what was modern) is that new creative space must be cleared somehow, so that fresh
perceptions can define coming generations; this is one of the great cultural necessities. But it’s
not easy – or at least, like any crime, not easy to get away with. The pitfalls are much the same
for the artist and the novice thief or murderer. Clumsy attempts are quickly discovered and
removed from the population. Successful transgressions are usually a matter of bringing
something judged to be outside the sphere of fine arts discourse, dripping and hissing into the
confines of  gallery or museum. Hence Marcel Duchamp and his urinal, Damien Hirst and his
embalmed animals. The initial shock value soon becomes an incurable wound. We may have
bounced back from Hirst already, but the damage caused by Duchamp goes on. Every new
generation since his 1917 tour de force has understood that anything can be art, and anything
that is tacitly excluded from aesthetic discourse must eventually be carried, kicking and
screaming into the temple. The philosopher Michel Foucault of course grasped this central fact
better than anyone: the excluded, the disenfranchised, the despised are the food of aesthetic
and political progress alike.

Therefore, nobody belongs in a gallery context more than Charles Manson. Whether this is at
all true in a broad sense, whether there is any innate visual or spiritual power in his drawings
and paintings that merits appreciation (and many have considered Manson and others in
Kasner’s exhibit to be highly gifted individuals), is not really the point of this story. That it
occurred to a young painter of darkness to bring the heart of darkness itself into the cradle of
his own fledgling life in the arts, is. Kasner rarely refers to these events now, after more than a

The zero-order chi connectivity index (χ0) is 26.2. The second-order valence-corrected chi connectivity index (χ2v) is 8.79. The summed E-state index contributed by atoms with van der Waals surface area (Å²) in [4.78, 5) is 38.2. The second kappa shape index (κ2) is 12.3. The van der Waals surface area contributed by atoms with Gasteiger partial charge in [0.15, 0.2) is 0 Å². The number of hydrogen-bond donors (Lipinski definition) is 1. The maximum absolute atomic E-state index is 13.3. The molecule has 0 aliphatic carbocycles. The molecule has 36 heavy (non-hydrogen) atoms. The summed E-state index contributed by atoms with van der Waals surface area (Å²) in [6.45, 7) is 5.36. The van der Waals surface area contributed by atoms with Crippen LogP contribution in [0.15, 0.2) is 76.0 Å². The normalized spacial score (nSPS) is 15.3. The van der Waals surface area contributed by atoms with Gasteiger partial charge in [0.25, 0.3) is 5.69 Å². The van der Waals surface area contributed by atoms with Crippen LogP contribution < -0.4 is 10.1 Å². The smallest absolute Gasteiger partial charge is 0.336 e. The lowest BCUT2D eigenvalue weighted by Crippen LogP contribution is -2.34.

decade of further explorations in his own richly textured world of materials and portents. But
the level of commitment that the show demonstrated continues to say much about the extreme
nature of his work.

I use the word grotesque above to describe the serial killers’ place in the American nightmare,
and this points to yet another way to understand both that early exhibit and the archetypal
dance of images in the whole of Kasner’s painted world. Grotteschi were late classical statues
of deformed beings, re-discovered during the Renaissance in the ruins they were made to
decorate. They quickly became part of a philosophical conversation that continues to this day,
about the nature of art and its function in different societies. As symbolist art flourished in the
wake of earlier Romantic novels, poems, and lives, influenced by Blake and Coleridge, Hugh
Walpole, Mary Shelley, E. T. A. Hoffman, Charles Maturin, and many others including Victor
Hugo and the essayist and art critic John Ruskin, the role of distortion in the arts became ever
larger and more indispensable. Such archetypal freaks as Frankenstein’s monster (Mary
Shelley’s subtitle for Frankenstein was A Modern Prometheus) were conceived as a critique of
human reason, and grotesques in general have often been used as tools for deconstructing
the role of the rational mind, spading over logical constructions in a dig for the buried
treasures of the spirit. Even more than that, they are the ancient spirit of disruption and
discontinuity itself at work, the trickster figures (like the native American Coyote) of shamanistic
societies reminding us how shallow our understanding really is.

*                *                *        

Walking through the cemetery again, this time late in an evening in August, the tombs and
trees fade into the darkness while the dirt path I’ve found seems to glow faintly, though there is
no moon. As the visible retreats, sounds are magnified. The undulating high-pitched whine of